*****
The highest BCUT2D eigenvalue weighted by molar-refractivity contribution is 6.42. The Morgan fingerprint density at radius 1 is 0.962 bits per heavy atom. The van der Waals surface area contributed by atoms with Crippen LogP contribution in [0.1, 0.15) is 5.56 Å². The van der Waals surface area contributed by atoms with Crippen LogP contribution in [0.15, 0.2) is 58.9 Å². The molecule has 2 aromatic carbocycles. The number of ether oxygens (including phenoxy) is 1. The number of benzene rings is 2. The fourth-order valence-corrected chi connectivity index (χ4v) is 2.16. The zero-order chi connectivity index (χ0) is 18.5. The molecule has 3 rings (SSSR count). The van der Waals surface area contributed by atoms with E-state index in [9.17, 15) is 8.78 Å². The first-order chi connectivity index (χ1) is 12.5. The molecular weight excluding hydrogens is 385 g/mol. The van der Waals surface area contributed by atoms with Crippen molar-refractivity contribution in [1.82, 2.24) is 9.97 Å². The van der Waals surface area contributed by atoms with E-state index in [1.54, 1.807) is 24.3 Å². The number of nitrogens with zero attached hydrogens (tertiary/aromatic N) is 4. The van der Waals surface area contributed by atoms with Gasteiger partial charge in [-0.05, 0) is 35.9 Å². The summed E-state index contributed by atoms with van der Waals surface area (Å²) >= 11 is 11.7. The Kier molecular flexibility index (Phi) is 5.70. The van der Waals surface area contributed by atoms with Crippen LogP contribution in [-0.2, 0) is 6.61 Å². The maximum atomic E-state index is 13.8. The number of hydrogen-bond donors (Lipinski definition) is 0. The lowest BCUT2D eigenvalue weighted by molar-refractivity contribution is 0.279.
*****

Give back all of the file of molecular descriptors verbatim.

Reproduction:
The highest BCUT2D eigenvalue weighted by molar-refractivity contribution is 6.42. The Morgan fingerprint density at radius 1 is 0.962 bits per heavy atom. The van der Waals surface area contributed by atoms with Crippen LogP contribution in [0.1, 0.15) is 5.56 Å². The van der Waals surface area contributed by atoms with Crippen LogP contribution in [0.15, 0.2) is 58.9 Å². The molecule has 2 aromatic carbocycles. The number of ether oxygens (including phenoxy) is 1. The number of benzene rings is 2. The fourth-order valence-corrected chi connectivity index (χ4v) is 2.16. The zero-order chi connectivity index (χ0) is 18.5. The molecule has 3 rings (SSSR count). The van der Waals surface area contributed by atoms with E-state index in [9.17, 15) is 8.78 Å². The first-order chi connectivity index (χ1) is 12.5. The molecular weight excluding hydrogens is 385 g/mol. The van der Waals surface area contributed by atoms with Crippen molar-refractivity contribution in [1.82, 2.24) is 9.97 Å². The van der Waals surface area contributed by atoms with E-state index in [1.54, 1.807) is 24.3 Å². The number of nitrogens with zero attached hydrogens (tertiary/aromatic N) is 4. The van der Waals surface area contributed by atoms with Gasteiger partial charge in [-0.05, 0) is 35.9 Å². The summed E-state index contributed by atoms with van der Waals surface area (Å²) >= 11 is 11.7. The Kier molecular flexibility index (Phi) is 5.70. The van der Waals surface area contributed by atoms with Crippen LogP contribution in [-0.2, 0) is 6.61 Å². The maximum atomic E-state index is 13.8. The number of hydrogen-bond donors (Lipinski definition) is 0. The lowest BCUT2D eigenvalue weighted by molar-refractivity contribution is 0.279.